10 editions published between 2003 and 2004 in English and held by 83 libraries worldwide
"The real exchange rate (RER) has been called the single most important price, yet its behavior exhibits several puzzles. In this project, we use Big Mac prices as a unique prism to study the movement of real exchange rates. Part of our innovation is to match these prices to the prices of individual ingredients. There are a number of advantages associated with our approach. First, unlike the CPI RER, we can measure the Big Mac RER in levels. Second, unlike the CPI RER, for which the attribution to tradable and non-tradable components involves assumptions on the weights and the functional form, we (almost) know the exact composition of a Big Mac, and can estimate the tradable and non-tradable components relatively precisely. Third, we can study the dynamics of the RER in a setting free of: the product-aggregation bias, the temporal aggregation bias, and the bias generated by non-compatible consumption baskets across countries. Fourth that Engel's result that deviations from the law of one price are sole explanation for RER movements does not hold generally. We offer some evidence that departure from the Engel effect can be systematically linked to economic factors"--NBER website
Insignificant and inconsequential hysteresis : the case of U.S. bilateral trade by David C Parsley( Book )
6 editions published in 1994 in English and held by 77 libraries worldwide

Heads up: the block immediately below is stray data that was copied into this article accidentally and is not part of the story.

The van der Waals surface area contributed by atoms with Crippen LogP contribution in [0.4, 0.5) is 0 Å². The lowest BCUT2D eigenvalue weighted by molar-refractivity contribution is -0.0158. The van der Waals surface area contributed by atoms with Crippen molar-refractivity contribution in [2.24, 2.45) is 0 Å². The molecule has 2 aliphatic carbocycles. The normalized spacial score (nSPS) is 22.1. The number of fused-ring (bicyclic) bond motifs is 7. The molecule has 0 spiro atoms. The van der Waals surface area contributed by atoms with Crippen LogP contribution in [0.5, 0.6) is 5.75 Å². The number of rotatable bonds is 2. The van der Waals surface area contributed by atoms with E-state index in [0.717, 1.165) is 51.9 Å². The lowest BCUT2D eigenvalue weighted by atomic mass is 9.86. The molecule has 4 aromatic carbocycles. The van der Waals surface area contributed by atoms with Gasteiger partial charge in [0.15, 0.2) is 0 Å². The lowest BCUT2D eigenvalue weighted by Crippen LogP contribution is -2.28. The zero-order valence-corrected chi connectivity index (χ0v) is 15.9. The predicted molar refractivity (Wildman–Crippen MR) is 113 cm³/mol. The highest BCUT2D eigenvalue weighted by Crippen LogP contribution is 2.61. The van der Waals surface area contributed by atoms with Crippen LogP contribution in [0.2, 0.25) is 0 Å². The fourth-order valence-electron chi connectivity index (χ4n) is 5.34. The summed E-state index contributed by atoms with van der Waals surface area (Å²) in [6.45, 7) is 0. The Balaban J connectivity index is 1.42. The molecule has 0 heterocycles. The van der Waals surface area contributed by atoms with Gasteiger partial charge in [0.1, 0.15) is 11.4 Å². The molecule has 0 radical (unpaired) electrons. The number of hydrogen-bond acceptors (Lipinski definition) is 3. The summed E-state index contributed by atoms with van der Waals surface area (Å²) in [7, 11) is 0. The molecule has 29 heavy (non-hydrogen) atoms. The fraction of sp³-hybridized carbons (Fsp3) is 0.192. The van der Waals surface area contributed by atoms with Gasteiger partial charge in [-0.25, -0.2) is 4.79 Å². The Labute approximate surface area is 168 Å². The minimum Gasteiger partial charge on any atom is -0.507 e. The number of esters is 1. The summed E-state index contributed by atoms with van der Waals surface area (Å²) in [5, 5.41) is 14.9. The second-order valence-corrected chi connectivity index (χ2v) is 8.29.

This paper casts doubt on the validity of the hysteresis hypothesis as an explanation of the persistent U.S. trade deficits in the 1980s. We propose two tests to investigate two different implications of the hypothesis. The first implication is that cumulative changes in exchange rates, in addition to current exchange rate levels, are important determinants of trade flows. The second implication is that foreign exporting firms' perceptions of exchange rate volatility will affect their decisions to enter or exit the market. We find little support for either aspect of the hysteresis hypothesis
Explaining the border effect : the role of exchange rate variability, shipping costs, and geography by David C Parsley( Book )
10 editions published in 2000 in English and held by 77 libraries worldwide
This paper exploits a three-dimensional panel data set of prices on 27 traded goods, over 88 quarters, across 96 cities in the U.S. and Japan. We show that a simple average of good-level real exchange rates tracks the nominal exchange rate well, suggesting strong evidence of sticky prices. Focusing on dispersion in prices between city-pairs, we find that crossing the U.S.-Japan Border' is equivalent to adding as much as 43,000 trillion miles to the cross-country volatility of relative prices. We turn next to economic explanations for this so-called border effect and to its dynamics. Distance, unit-shipping costs, and exchange rate variability, collectively, explain a substantial portion of the observed international market segmentation. Relative wage variability, on the other hand, has little independent impact on segmentation
Slow passthrough around the world : a new import for developing countries by Jeffrey A Frankel( file )
8 editions published in 2005 in English and held by 64 libraries worldwide